MEXICO CITY — Mexico’s new president issued an emotional appeal to his countrymen to help battle against fuel thefts on Wednesday, as long lines spread to gas stations in Mexico City.
The multi-state fuel scarcity arose after President Andres Manuel Lopez Obrador decided to close government pipelines riddled with illegal fuel taps drilled by thieves, and instead deliver gas and diesel by tanker trucks.
There aren’t enough tanker trucks, and lines have stretched for hours at gas stations in outlying states this week. But by Tuesday afternoon and Wednesday morning, similar lines formed in the capital as nervous motorists sought to fill their tanks.
Taxi driver Raymundo Cabrera Diaz had waited for an hour at a downtown Mexico City gas station and was running on empty as he reached the pumps.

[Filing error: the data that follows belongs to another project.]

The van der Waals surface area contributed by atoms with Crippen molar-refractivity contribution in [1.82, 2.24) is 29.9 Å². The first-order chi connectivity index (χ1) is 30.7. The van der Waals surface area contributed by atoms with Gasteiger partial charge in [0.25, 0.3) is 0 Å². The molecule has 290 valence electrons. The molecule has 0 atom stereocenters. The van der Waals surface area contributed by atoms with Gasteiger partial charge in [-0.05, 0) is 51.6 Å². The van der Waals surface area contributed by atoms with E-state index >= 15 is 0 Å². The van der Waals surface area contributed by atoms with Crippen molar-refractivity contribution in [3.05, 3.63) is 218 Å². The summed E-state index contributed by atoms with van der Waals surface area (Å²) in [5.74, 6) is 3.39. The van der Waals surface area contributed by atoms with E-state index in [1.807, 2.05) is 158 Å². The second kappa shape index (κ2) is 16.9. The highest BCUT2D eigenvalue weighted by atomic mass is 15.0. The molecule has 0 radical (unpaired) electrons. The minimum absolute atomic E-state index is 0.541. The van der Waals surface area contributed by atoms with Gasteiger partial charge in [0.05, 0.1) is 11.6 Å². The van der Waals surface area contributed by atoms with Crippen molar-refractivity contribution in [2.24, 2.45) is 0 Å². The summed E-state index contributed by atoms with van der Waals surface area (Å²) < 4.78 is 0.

“I haven’t got anything, I made it here by a miracle,” Cabrera Diaz said, motioning at his gas gauge. “Fuel theft had to be fought, but this is affecting the general public, drivers, people getting to work.”
The fight against $3 billion per year in fuel thefts has become the first big domestic battle for the leftist president, who he took office on Dec. 1.
“We are asking the people to help us, to support us so we won’t be defeated by criminals,” said Lopez Obrador. “All together, we can win and end the fuel thefts.”
It could be a politically costly battle for Lopez Obrador, as motorists expressed frustration after having to line up for hours, in some cases, to fill their tanks. Some stations have imposed 2.5 to 5 gallon (10 to 20 liters) limits on purchases.
The problem spread to Mexico City after a pipeline leading to the city began to leak. Lopez Obrador said it was unclear whether that duct had been punctured intentionally, or whether it simply ruptured.